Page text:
Lagos — The Nigerian Maritime Administration and Safety Agency (NIMASA) says it contributed N37.69billion into the Consolidated Revenue Fund (CRF) of the Federal Government in 2021.
Director General of NIMASA, Dr. Bashir Jamoh who disclosed this in Lagos on Friday at a media parley to review the agency’s activities in the outgone year said the amount is against N31.83billion remitted to the CRF in 2020, representing an increase of over N6billion.
“In 2020, the agency tripled the efforts she has been making in terms of contribution to the consolidated revenue account by paying N31,839,917,978.20k. Despite the pandemic, we also went ahead to increase the amount we paid to the Federal Government in 2021 with a total amount of N37,691,630, 450.22k,” he said.
Jamoh said NIMASA was striving to strengthen its maritime safety and security enforcement mechanism, while enhancing revenue collection for increased contribution to the consolidated revenue fund.
Speaking on the controversial N50billion floating dock, which has been lying idle since June 11, 2018, Jamoh assured that it would be operational before the end of the first quarter of 2022, noting that plans are in place for the privatisation of the floating dock, which will be handled through a Public-Private Partnership arrangement.
According to him, the Infrastructure Concession Regulatory Commission (ICRC) gave NIMASA the approval to privatise the floating dock owing to the fact that it is bankable, doable and profitable.
“We do not intend for NIMASA or the government to operate the floating dock. We have handed over the floating dock over to a public-private partnership. The issue of privatization of any government property is not a product but a process.
“We have been undergoing this process. The Director General of the ICRC was here to give us the first certificate, telling us that privatising the modular floating dock is bankable, doable and profitable. We have gone ahead to do negotiations with the Managing partner and the co-partner, that is the Nigerian Ports Authority (NPA), that they are going to provide us with continental shipyard.
“As we speak, some of our officials are in Dubai to inspect the facilities of the managing partner and we expect that in no distant time, maximum by the middle of February, we should be able to get the final no-objection,” he said.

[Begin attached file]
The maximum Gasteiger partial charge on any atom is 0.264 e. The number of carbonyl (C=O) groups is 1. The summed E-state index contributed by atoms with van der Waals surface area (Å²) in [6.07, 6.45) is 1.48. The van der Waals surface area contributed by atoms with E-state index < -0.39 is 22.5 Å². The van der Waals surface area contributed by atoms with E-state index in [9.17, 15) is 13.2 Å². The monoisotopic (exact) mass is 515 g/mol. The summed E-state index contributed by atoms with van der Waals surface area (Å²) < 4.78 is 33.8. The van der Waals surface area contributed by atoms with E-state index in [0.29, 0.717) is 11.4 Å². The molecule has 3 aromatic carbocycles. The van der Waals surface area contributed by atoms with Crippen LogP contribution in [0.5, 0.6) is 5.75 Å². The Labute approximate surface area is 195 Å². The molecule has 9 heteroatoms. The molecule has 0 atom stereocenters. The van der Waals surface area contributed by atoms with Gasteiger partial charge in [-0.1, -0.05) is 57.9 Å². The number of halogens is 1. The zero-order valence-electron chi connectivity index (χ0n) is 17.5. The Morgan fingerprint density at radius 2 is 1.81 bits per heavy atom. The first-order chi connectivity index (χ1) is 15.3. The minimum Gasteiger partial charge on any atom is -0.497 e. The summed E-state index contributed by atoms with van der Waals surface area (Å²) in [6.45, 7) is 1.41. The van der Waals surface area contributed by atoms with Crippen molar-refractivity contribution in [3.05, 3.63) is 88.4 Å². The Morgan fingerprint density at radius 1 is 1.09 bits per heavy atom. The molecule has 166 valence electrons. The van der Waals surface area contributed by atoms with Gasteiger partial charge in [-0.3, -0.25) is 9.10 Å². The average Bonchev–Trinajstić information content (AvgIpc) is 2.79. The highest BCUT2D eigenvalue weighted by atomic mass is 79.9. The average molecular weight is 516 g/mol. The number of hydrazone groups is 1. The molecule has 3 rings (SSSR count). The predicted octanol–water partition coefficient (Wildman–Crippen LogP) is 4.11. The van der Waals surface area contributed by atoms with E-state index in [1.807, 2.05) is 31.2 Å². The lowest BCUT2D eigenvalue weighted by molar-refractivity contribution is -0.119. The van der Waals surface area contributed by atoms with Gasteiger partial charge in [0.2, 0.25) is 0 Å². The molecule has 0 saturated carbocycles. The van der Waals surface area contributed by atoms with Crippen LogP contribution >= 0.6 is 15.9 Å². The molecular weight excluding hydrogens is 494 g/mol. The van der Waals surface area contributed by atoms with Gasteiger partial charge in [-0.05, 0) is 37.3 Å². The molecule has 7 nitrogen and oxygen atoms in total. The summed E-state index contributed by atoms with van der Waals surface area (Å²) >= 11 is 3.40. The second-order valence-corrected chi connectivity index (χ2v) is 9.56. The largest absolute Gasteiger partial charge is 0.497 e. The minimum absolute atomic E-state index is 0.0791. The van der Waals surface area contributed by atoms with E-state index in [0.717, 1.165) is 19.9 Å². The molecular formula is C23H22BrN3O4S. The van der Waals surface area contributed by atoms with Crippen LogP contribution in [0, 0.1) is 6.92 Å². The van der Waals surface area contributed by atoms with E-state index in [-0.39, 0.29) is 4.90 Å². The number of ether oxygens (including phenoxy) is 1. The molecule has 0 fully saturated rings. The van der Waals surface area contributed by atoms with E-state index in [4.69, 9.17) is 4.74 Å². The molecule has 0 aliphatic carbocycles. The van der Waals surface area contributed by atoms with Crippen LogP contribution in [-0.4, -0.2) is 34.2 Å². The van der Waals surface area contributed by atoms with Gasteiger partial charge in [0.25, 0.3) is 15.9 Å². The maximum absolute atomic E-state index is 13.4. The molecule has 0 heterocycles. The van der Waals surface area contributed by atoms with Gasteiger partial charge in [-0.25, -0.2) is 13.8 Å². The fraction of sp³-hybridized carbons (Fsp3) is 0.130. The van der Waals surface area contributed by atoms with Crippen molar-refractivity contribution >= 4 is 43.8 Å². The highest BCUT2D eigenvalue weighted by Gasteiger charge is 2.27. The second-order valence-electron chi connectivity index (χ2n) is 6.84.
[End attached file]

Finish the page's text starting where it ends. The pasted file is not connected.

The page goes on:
The NIMASA DG stressed that the cost implication cannot be borne by the government alone noting that when the floating dock is privatised, the managing partners can decide and move it to the proper position it should be to aid its operations.
Speaking on some of the successes recorded by the agency in terms of flag state control which has to do with survey and inspection of vessels in accordance with the safety requirements of the Merchant Shipping Act 2007, Jamoh said 489 vessels were surveyed in 2021 which is 43.6 percent higher than the total number of condition survey carried out in 2020 at 276 vessels.
He said that this is an indication of the maritime administration’s seriousness in terms of flag state survey.
For the port state control functions of NIMASA, he said 429 foreign vessels were boarded to ensure that each vessel-maintained safety, pollution standards while at our ports and waters.
He said the 2021 figure as recorded was 675 vessels which is 24.2 % higher than the number of inspections carried out in 2020 of 510 vessels.
On the delay in the disbursement of the Cabotage Vessel Financing Fund (CVFF) which is estimated at over N136billion, the NIMASA DG admitted that there are political and technical issues hindering the disbursement of the fund but assured that the agency would ensure that all the issues are resolved before the end of the year.
“There are some political and technical issues attached to the issue of disbursement but I believe we will overcome it. The technical issues are from the CVFF guidelines and the act itself. Since 2003 till date, there has been a lot of development. So, a lot of things have transformed the laws of CVFF and the guidelines and made a lot of technicalities involved. In the area of politics, in everything we do and everywhere we go, there is politics but that does not mean you can’t survive. So let us not put sentiment in the disbursement of the fund,” he said.
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